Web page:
Throughout the pandemic, government initiatives have helped small businesses to take their trading online. One such initiative is the recently renewed Victorian Government Small Business Digital Adaptation Program. The program aims to help retail businesses withstand the challenges of the pandemic and make the most of the eCommerce opportunity by transitioning to an online or hybrid business model.
The need for such programs is evidenced by the number of new shops on online trading platforms. For example, 100,000 merchants in Australia have used Shopify to start or grow a business idea.
As more entrepreneurs take up this opportunity by creating new online brands, testing fresh copy for landing pages, and building strategies to reach a borderless and more globalised audience, the next step is clear: Growth.
Once an online business is up and running, it’s time to start addressing the broad range of options to scale and grow that business, starting with driving more online visitors to the new website. But starting from scratch can be easier said than done, and there are a range of factors that need to be taken into consideration before throwing resources at the problem.
Investing in social media advertising
Facebook, Instagram, Pinterest, TikTok, and more are rapidly evolving to address the growth of social commerce, with consumers navigating through the social media apps they already use and love to find and purchase from brands that align with their interests. It’s a no-brainer to have social media ads as part of a broader marketing strategy to generate website traffic, and the key to success is being open to a ‘trial and test’ approach. Not only will some platforms prove more effective than others, but the time of day, creative content, copy and target audience on each of those platforms will also need to be regularly re-assessed for optimisation opportunities.
While these social media platforms can generate traffic from new visitors within a short period of time and for relatively minimal investment, ensure Google Ads (i.e. search, Google Display Network and YouTube ads) are also considered in this process. They can take longer to put together but are worth trialling and testing alongside social media strategies to get a deeper picture of how best to reach a target audience.
Engaging on social media
The low-hanging fruit for generating website traffic through social media in an almost cost-free way is to promote a product or website to friends and family, encourage them to share it with their networks, and keep engaged with this supportive audience over time. As well as getting some fast clicks, this is also a fantastic group to ask for feedback from in a transparent and constructive way. While the overall website traffic strategy is being implemented, it can then be iterated based on feedback from people who can be trusted and align with the business’ vision.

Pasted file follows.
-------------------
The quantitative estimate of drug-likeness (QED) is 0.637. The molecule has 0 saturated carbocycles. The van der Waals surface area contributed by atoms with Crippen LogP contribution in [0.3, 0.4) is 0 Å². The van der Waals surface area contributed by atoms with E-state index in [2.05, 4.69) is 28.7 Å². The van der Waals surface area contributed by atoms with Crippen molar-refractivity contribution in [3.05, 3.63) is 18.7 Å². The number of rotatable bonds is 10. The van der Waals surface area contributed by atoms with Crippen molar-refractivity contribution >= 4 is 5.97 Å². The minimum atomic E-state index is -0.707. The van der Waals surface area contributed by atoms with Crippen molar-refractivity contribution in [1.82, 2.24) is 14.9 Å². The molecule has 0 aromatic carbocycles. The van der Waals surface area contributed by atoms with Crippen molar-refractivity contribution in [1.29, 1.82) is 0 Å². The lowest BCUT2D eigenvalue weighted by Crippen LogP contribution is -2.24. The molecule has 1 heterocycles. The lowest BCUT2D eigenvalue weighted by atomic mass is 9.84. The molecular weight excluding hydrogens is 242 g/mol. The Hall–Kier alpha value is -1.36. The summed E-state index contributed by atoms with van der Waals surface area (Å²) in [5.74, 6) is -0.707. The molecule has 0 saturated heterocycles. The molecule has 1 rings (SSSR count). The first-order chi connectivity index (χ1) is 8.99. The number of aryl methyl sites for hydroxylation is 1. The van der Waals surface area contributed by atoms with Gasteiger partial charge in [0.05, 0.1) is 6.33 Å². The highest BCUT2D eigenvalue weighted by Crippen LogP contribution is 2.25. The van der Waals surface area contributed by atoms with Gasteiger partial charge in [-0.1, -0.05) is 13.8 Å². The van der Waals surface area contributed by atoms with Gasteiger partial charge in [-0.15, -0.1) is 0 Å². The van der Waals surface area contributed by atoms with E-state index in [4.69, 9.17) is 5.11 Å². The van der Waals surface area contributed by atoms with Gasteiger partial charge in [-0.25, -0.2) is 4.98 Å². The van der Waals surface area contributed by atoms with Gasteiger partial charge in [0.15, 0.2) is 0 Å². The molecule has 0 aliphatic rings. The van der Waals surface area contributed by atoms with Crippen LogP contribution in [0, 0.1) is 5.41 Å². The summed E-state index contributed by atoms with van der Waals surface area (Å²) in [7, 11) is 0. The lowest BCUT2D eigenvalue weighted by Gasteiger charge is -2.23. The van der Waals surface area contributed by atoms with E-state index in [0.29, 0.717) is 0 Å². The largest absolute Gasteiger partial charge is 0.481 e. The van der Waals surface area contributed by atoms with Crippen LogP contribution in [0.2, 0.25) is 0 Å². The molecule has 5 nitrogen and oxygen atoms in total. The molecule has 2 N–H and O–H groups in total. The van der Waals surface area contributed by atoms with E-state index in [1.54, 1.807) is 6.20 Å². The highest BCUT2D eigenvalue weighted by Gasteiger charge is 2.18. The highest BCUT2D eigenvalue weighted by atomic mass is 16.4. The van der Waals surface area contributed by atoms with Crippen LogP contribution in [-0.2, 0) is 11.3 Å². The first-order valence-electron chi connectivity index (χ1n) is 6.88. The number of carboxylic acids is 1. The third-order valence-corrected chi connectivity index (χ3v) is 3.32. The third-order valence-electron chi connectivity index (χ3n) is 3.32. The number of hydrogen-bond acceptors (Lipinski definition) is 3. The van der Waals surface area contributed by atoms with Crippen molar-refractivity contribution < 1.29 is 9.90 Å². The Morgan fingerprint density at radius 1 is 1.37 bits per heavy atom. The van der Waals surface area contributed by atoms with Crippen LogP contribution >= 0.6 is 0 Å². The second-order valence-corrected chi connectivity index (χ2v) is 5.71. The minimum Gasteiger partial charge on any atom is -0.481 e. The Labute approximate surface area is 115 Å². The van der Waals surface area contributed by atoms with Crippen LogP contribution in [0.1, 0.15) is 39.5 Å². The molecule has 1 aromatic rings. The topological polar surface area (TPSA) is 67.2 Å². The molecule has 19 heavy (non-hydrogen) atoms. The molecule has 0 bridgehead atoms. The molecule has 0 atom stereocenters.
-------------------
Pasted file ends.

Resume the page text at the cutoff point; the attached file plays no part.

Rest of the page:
It is also worth setting up resources and processes to build and engage with a unique online community around the brand in the mid-to-long term. Whether new customers are posting photos about their newly delivered product, or existing customers are sharing a review about a repeat purchase, these are golden opportunities for brands to engage directly with each customer to increase their loyalty and connection to the business while also adding to the overall ‘buzz’ around the brand, which in turn will indirectly lead to greater brand awareness that could drive further website traffic.
Developing attractive content
Develop a content strategy based on the needs and behaviours of your customer, and ensure your brand is producing relevant content at the right time and is delivering via the right channels. It will be important for new eCommerce sites to balance their investments in paid media and social media with earned and owned media as well. Earned media could result from journalists being contacted and writing about the product, while owned media is all about the brand’s own platforms.
Owned media is a fast-growing space. As many consumers are fatigued by being ‘sold to’ via branded content, consumers simultaneously show a stronger interest in the story, values, and operations behind a business. Owned media is an opportunity for businesses to provide value to their audience through information, education or entertainment, instead of being purely focused on the product. This is where blogs, whitepapers, ebooks, video content, podcasts, and interactive content like infographics can help a brand stand out from competitors while also reaching and attracting new website visitors.
Lastly, make sure the website can easily be found. Get a clear understanding of what the target audience is searching for and cross-reference these with the website’s copy, meta descriptions, and other search-related content to ensure anyone looking for a similar product has a chance of finding this particular website.
While the world of eCommerce can be new and daunting for entrepreneurs and small businesses navigating digital retail for the first time, today, there are off-the-shelf and highly affordable solutions that can help a business get up and running within minutes. It’s all about embracing an entrepreneurial mindset, being open to trialling new things as relevant, and recognising that not everything will work, but the opportunities are there for the nimble and open-minded.
Read more: Let’s talk: Ecommerce
Read more: How to launch a Shopify store